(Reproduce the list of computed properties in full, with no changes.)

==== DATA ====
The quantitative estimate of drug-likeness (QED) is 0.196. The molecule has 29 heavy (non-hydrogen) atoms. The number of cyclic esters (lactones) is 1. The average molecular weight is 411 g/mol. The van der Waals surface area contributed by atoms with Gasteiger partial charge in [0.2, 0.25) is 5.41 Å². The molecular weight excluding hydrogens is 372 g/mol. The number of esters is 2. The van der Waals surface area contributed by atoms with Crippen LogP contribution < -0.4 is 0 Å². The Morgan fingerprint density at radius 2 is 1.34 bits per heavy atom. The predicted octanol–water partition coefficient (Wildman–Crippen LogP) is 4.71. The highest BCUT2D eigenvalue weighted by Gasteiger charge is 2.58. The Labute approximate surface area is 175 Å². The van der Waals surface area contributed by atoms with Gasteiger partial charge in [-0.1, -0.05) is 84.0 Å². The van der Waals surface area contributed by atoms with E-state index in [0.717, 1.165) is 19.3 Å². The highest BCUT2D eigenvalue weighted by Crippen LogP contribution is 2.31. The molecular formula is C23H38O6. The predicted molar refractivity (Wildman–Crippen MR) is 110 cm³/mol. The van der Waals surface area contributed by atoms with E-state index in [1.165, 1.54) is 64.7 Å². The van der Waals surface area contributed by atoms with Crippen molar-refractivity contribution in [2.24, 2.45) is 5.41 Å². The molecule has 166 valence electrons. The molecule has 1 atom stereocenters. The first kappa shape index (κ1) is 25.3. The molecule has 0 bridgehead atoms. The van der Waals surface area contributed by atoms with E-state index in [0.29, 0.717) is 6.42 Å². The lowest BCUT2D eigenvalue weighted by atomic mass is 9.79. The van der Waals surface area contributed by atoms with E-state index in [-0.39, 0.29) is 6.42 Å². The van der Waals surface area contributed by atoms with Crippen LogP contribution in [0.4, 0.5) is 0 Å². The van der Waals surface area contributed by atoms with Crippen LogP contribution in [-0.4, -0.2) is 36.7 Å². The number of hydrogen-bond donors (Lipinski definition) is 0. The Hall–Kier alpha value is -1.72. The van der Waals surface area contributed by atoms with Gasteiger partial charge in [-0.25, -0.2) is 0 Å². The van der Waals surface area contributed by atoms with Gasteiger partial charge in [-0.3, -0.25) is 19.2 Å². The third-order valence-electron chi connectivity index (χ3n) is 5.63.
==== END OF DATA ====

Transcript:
The quantitative estimate of drug-likeness (QED) is 0.196. The molecule has 29 heavy (non-hydrogen) atoms. The number of cyclic esters (lactones) is 1. The average molecular weight is 411 g/mol. The van der Waals surface area contributed by atoms with Gasteiger partial charge in [0.2, 0.25) is 5.41 Å². The molecular weight excluding hydrogens is 372 g/mol. The number of esters is 2. The van der Waals surface area contributed by atoms with Crippen LogP contribution < -0.4 is 0 Å². The Morgan fingerprint density at radius 2 is 1.34 bits per heavy atom. The predicted octanol–water partition coefficient (Wildman–Crippen LogP) is 4.71. The highest BCUT2D eigenvalue weighted by Gasteiger charge is 2.58. The Labute approximate surface area is 175 Å². The van der Waals surface area contributed by atoms with Gasteiger partial charge in [-0.1, -0.05) is 84.0 Å². The van der Waals surface area contributed by atoms with E-state index in [0.717, 1.165) is 19.3 Å². The highest BCUT2D eigenvalue weighted by Crippen LogP contribution is 2.31. The molecular formula is C23H38O6. The predicted molar refractivity (Wildman–Crippen MR) is 110 cm³/mol. The van der Waals surface area contributed by atoms with E-state index in [1.165, 1.54) is 64.7 Å². The van der Waals surface area contributed by atoms with Crippen molar-refractivity contribution in [2.24, 2.45) is 5.41 Å². The molecule has 166 valence electrons. The molecule has 1 atom stereocenters. The first kappa shape index (κ1) is 25.3. The molecule has 0 bridgehead atoms. The van der Waals surface area contributed by atoms with E-state index in [0.29, 0.717) is 6.42 Å². The lowest BCUT2D eigenvalue weighted by atomic mass is 9.79. The van der Waals surface area contributed by atoms with E-state index in [-0.39, 0.29) is 6.42 Å². The van der Waals surface area contributed by atoms with Crippen LogP contribution in [0.4, 0.5) is 0 Å². The van der Waals surface area contributed by atoms with Crippen LogP contribution in [-0.4, -0.2) is 36.7 Å². The number of hydrogen-bond donors (Lipinski definition) is 0. The Hall–Kier alpha value is -1.72. The van der Waals surface area contributed by atoms with Gasteiger partial charge in [-0.25, -0.2) is 0 Å². The van der Waals surface area contributed by atoms with Gasteiger partial charge in [-0.3, -0.25) is 19.2 Å². The third-order valence-electron chi connectivity index (χ3n) is 5.63.